Who would have believed it? A law to make sure organisations pay their suppliers on time came into force today (26 February 2018).
But will The Late Payment of Commercial Debts (Amendment) Regulations 2018 really make a difference?
The new regulation clarifies that business representative bodies are able to challenge the use of certain grossly unfair contractual terms and practices in relation to contracts where the Late Payment Act applies.
The Late Payment Act created a statutory framework for tackling late payment in commercial transactions, by giving suppliers a right to at least 8% interest a year on overdue payments for goods or services, plus a fixed sum and reasonable costs of recovering the debt.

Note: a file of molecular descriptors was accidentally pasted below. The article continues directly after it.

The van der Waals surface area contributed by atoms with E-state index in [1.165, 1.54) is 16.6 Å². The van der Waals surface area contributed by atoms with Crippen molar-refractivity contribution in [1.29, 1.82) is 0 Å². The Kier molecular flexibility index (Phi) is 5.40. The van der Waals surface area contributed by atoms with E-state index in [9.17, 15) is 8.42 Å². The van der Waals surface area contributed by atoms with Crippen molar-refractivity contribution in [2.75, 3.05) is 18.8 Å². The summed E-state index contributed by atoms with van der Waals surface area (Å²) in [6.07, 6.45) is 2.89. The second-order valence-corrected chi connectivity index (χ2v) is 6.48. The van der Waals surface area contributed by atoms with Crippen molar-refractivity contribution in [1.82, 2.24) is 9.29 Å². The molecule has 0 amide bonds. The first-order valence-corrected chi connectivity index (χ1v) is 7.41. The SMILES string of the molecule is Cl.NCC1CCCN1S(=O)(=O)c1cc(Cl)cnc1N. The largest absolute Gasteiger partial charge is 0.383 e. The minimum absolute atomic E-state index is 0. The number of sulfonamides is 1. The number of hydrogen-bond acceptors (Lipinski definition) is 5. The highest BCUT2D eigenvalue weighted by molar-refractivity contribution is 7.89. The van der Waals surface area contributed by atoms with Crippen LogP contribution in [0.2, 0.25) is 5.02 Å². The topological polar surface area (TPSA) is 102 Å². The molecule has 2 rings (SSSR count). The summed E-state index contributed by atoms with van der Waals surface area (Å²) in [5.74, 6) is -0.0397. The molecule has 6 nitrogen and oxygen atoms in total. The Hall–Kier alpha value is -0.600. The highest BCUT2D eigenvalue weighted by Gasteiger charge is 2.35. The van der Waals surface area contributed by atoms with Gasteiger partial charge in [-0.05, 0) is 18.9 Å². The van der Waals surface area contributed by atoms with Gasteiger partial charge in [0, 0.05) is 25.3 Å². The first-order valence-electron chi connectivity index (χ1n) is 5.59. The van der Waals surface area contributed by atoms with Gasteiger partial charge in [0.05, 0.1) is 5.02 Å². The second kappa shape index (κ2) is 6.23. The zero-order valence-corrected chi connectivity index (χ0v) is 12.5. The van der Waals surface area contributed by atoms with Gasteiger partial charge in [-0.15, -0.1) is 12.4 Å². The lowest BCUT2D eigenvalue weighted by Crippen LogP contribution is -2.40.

The new regulations expand the existing ability for representative bodies to challenge contractual terms on behalf of SMEs with the aim of addressing the imbalance of power between SMEs and larger firms when entering into a contract by making it more likely that unfair contracts will result in a challenge.
It allows any business to approach representative bodies for assistance and such bodies will have the flexibility to decide whether or not to take a case forward.
If it becomes easier for disputes around unfair contractual terms and practices to be taken to court, the courts will potentially have an increased opportunity to decide whether terms and practices should be considered grossly unfair. In the longer term this could help to clarify the meaning of ‘grossly unfair’ for the wider business community.
I’m sure we haven’t seen the last of this one, so watch this space.